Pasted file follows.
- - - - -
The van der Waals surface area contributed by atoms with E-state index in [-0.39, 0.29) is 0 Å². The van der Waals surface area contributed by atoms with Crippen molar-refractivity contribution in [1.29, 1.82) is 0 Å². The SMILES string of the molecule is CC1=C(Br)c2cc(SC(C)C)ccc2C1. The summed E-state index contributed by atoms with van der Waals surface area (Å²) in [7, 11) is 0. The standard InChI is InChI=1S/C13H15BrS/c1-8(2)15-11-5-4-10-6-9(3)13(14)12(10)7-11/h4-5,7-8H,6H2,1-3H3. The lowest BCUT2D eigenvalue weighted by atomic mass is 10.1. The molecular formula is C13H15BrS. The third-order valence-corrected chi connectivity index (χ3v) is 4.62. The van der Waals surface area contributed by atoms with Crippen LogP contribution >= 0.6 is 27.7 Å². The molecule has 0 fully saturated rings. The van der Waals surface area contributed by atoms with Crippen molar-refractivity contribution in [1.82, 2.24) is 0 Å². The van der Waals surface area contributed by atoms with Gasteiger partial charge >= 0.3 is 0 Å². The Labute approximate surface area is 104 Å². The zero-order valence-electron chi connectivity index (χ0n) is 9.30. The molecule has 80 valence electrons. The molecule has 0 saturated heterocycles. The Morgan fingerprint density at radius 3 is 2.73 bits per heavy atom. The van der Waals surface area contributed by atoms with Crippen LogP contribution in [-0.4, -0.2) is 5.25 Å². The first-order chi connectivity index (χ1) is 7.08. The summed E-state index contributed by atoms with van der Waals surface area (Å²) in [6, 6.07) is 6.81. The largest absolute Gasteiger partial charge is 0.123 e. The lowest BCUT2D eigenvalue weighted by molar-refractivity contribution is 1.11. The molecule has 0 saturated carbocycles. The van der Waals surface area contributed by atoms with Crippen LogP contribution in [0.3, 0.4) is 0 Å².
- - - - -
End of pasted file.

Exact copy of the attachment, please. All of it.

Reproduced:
The van der Waals surface area contributed by atoms with E-state index in [-0.39, 0.29) is 0 Å². The van der Waals surface area contributed by atoms with Crippen molar-refractivity contribution in [1.29, 1.82) is 0 Å². The SMILES string of the molecule is CC1=C(Br)c2cc(SC(C)C)ccc2C1. The summed E-state index contributed by atoms with van der Waals surface area (Å²) in [7, 11) is 0. The standard InChI is InChI=1S/C13H15BrS/c1-8(2)15-11-5-4-10-6-9(3)13(14)12(10)7-11/h4-5,7-8H,6H2,1-3H3. The lowest BCUT2D eigenvalue weighted by atomic mass is 10.1. The molecular formula is C13H15BrS. The third-order valence-corrected chi connectivity index (χ3v) is 4.62. The van der Waals surface area contributed by atoms with Crippen LogP contribution >= 0.6 is 27.7 Å². The molecule has 0 fully saturated rings. The van der Waals surface area contributed by atoms with Crippen molar-refractivity contribution in [1.82, 2.24) is 0 Å². The van der Waals surface area contributed by atoms with Gasteiger partial charge >= 0.3 is 0 Å². The Labute approximate surface area is 104 Å². The zero-order valence-electron chi connectivity index (χ0n) is 9.30. The molecule has 80 valence electrons. The molecule has 0 saturated heterocycles. The Morgan fingerprint density at radius 3 is 2.73 bits per heavy atom. The van der Waals surface area contributed by atoms with Crippen LogP contribution in [-0.4, -0.2) is 5.25 Å². The first-order chi connectivity index (χ1) is 7.08. The summed E-state index contributed by atoms with van der Waals surface area (Å²) in [6, 6.07) is 6.81. The largest absolute Gasteiger partial charge is 0.123 e. The lowest BCUT2D eigenvalue weighted by molar-refractivity contribution is 1.11. The molecule has 0 saturated carbocycles. The van der Waals surface area contributed by atoms with Crippen LogP contribution in [0.3, 0.4) is 0 Å².